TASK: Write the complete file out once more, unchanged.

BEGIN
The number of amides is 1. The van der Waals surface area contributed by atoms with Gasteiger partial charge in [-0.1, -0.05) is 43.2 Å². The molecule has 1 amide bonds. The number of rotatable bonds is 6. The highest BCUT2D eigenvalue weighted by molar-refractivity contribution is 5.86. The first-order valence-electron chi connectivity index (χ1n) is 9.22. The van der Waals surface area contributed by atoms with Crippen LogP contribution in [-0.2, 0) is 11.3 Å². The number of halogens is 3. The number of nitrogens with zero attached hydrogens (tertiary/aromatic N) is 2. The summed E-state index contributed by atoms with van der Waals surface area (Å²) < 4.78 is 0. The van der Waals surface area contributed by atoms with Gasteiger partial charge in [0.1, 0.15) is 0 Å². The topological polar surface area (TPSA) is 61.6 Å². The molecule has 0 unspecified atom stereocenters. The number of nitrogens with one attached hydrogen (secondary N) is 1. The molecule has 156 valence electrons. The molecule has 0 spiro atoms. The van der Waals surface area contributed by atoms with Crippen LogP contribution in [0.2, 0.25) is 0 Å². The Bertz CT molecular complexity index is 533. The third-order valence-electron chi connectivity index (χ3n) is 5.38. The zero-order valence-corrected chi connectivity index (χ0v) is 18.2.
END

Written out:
The number of amides is 1. The van der Waals surface area contributed by atoms with Gasteiger partial charge in [-0.1, -0.05) is 43.2 Å². The molecule has 1 amide bonds. The number of rotatable bonds is 6. The highest BCUT2D eigenvalue weighted by molar-refractivity contribution is 5.86. The first-order valence-electron chi connectivity index (χ1n) is 9.22. The van der Waals surface area contributed by atoms with Crippen LogP contribution in [-0.2, 0) is 11.3 Å². The number of halogens is 3. The number of nitrogens with zero attached hydrogens (tertiary/aromatic N) is 2. The summed E-state index contributed by atoms with van der Waals surface area (Å²) < 4.78 is 0. The van der Waals surface area contributed by atoms with Gasteiger partial charge in [0.1, 0.15) is 0 Å². The topological polar surface area (TPSA) is 61.6 Å². The molecule has 0 unspecified atom stereocenters. The number of nitrogens with one attached hydrogen (secondary N) is 1. The molecule has 156 valence electrons. The molecule has 0 spiro atoms. The van der Waals surface area contributed by atoms with Crippen LogP contribution in [0.2, 0.25) is 0 Å². The Bertz CT molecular complexity index is 533. The third-order valence-electron chi connectivity index (χ3n) is 5.38. The zero-order valence-corrected chi connectivity index (χ0v) is 18.2.